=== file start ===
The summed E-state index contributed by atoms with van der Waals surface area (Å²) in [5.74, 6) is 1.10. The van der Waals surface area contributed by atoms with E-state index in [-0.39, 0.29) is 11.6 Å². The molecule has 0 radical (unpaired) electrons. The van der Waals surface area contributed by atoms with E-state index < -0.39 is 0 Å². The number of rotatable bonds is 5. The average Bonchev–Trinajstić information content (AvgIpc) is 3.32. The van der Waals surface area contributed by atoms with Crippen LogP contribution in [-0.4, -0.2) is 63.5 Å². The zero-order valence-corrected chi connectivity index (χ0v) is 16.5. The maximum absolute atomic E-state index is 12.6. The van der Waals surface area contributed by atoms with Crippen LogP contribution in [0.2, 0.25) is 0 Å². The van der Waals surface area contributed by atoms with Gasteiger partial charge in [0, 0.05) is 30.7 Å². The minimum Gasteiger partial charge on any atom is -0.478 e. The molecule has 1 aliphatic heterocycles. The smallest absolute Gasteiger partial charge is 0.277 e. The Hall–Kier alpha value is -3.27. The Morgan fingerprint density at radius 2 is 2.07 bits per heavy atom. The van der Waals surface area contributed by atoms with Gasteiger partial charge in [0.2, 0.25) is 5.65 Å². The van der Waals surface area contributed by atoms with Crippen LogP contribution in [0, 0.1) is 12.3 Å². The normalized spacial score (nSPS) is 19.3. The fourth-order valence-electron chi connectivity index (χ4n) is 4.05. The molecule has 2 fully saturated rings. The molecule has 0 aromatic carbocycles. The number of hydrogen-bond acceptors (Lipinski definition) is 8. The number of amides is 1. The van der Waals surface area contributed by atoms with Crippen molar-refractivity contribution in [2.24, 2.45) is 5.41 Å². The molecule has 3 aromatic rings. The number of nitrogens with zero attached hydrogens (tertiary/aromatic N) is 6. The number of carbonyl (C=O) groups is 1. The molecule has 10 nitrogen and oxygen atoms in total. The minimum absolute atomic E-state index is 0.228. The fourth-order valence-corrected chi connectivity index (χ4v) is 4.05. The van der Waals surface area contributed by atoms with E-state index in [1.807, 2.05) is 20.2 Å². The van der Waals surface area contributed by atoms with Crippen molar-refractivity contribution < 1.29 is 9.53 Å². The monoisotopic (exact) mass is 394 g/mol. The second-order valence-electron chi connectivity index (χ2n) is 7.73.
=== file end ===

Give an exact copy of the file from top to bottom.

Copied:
The summed E-state index contributed by atoms with van der Waals surface area (Å²) in [5.74, 6) is 1.10. The van der Waals surface area contributed by atoms with E-state index in [-0.39, 0.29) is 11.6 Å². The molecule has 0 radical (unpaired) electrons. The van der Waals surface area contributed by atoms with E-state index < -0.39 is 0 Å². The number of rotatable bonds is 5. The average Bonchev–Trinajstić information content (AvgIpc) is 3.32. The van der Waals surface area contributed by atoms with Crippen LogP contribution in [-0.4, -0.2) is 63.5 Å². The zero-order valence-corrected chi connectivity index (χ0v) is 16.5. The maximum absolute atomic E-state index is 12.6. The van der Waals surface area contributed by atoms with Crippen LogP contribution in [0.2, 0.25) is 0 Å². The van der Waals surface area contributed by atoms with Gasteiger partial charge in [0, 0.05) is 30.7 Å². The minimum Gasteiger partial charge on any atom is -0.478 e. The molecule has 1 aliphatic heterocycles. The smallest absolute Gasteiger partial charge is 0.277 e. The Hall–Kier alpha value is -3.27. The Morgan fingerprint density at radius 2 is 2.07 bits per heavy atom. The van der Waals surface area contributed by atoms with Gasteiger partial charge in [0.2, 0.25) is 5.65 Å². The van der Waals surface area contributed by atoms with Crippen LogP contribution in [0, 0.1) is 12.3 Å². The normalized spacial score (nSPS) is 19.3. The fourth-order valence-electron chi connectivity index (χ4n) is 4.05. The molecule has 2 fully saturated rings. The molecule has 0 aromatic carbocycles. The number of hydrogen-bond acceptors (Lipinski definition) is 8. The number of amides is 1. The van der Waals surface area contributed by atoms with Crippen molar-refractivity contribution in [2.24, 2.45) is 5.41 Å². The molecule has 3 aromatic rings. The number of nitrogens with zero attached hydrogens (tertiary/aromatic N) is 6. The number of carbonyl (C=O) groups is 1. The molecule has 10 nitrogen and oxygen atoms in total. The minimum absolute atomic E-state index is 0.228. The fourth-order valence-corrected chi connectivity index (χ4v) is 4.05. The van der Waals surface area contributed by atoms with E-state index in [1.807, 2.05) is 20.2 Å². The van der Waals surface area contributed by atoms with Crippen molar-refractivity contribution < 1.29 is 9.53 Å². The monoisotopic (exact) mass is 394 g/mol. The second-order valence-electron chi connectivity index (χ2n) is 7.73.